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City of Oakland v. Raiders

United States District Court, N.D. California

July 25, 2019

OAKLAND RAIDERS, et al., Defendants.


          Joseph C. Spero Chief Magistrate Judge.


         Plaintiff the City of Oakland (“Oakland”) brings this action against the Defendants the Oakland Raiders (the “Raiders”), the National Football League (the “NFL”), and all thirty-one other teams in the NFL, asserting that the Raiders' decision to leave Oakland, and the NFL's approval of that decision, violate the antitrust laws and the NFL's own governing documents, among other claims.[1] Defendants move to dismiss for failure to state a claim under Rule 12(b)(6) of the Federal Rules of Civil Procedure. The Court held a hearing on July 19, 2019. For the reasons discussed below, Defendants' motion is GRANTED, although Oakland may amend its claims if it can allege facts sufficient to cure the deficiencies identified below. If Oakland chooses to amend, it may file an amended complaint no later than September 9, 2019.[2]


         A. Factual Background and Allegations of the Complaint

         Because factual allegations are generally taken as true on a motion to dismiss under Rule 12(b)(6), this section recites the allegations of Oakland's complaint as if true. Nothing in this order should be construed as resolving any issue of fact that might be disputed at a later stage of the case.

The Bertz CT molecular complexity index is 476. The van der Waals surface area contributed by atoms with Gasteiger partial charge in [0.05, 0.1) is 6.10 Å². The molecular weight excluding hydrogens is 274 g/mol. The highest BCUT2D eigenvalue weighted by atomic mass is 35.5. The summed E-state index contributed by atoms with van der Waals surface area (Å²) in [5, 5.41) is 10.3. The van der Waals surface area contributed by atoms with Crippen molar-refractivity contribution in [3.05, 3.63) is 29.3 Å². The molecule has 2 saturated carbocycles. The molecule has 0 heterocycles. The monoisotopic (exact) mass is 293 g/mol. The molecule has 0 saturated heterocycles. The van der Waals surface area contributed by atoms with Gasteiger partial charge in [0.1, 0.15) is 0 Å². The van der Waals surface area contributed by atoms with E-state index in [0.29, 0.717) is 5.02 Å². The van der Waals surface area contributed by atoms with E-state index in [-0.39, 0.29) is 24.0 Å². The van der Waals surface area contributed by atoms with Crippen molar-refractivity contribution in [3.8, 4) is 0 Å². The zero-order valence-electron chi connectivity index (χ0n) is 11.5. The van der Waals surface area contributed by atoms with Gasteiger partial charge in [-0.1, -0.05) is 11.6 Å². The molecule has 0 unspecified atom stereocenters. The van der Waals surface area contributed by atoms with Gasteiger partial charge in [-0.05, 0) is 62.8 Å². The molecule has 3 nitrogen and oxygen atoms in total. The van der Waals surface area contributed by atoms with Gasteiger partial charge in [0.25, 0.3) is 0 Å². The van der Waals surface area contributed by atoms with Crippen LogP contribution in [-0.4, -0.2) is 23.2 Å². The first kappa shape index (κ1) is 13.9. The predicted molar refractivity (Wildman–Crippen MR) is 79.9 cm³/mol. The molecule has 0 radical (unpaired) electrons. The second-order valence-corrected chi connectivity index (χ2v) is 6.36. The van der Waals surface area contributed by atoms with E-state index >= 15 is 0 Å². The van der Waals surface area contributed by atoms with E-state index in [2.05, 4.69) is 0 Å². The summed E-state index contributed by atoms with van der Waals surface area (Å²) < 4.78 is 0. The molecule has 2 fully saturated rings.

1. Overview of Raiders History

         The Raiders were based in Oakland from the creation of the franchise in 1960 through 1982, and again from 1994 through the present, playing their home games for most of that period at a stadium in Oakland known as the Coliseum. See Compl. ¶¶ 38-47. The Raiders were managed and at least partially owned by the late Al Davis for much of the team's existence. See Id. ¶¶ 40-50. Al Davis's son Mark Davis assumed control of the team after his father's death in 2011. Id. ¶ 54.

         The team's history has been fraught with litigation, much of it related to the team's 1982 move to Los Angeles and its lease at the Coliseum after returning to Oakland. As but a few examples, Oakland unsuccessfully attempted to acquire the Raiders through eminent domain (City of Oakland v. Oakland Raiders, 174 Cal.App.3d 414 (1985)), the Raiders and a stadium commission in Los Angeles successfully sued to enjoin enforcement of the NFL's then-existing rules restricting movement of teams (L.A. Mem'l Coliseum Comm'n v. Nat'l Football League, 726 F.2d 1381 (9th Cir. 1984)), and after the Raiders' return to Oakland, the Raiders and Oakland engaged in litigation over the status of the Raiders' lease of the Coliseum (Compl. ¶¶ 48-49).

         2. Plans to Relocate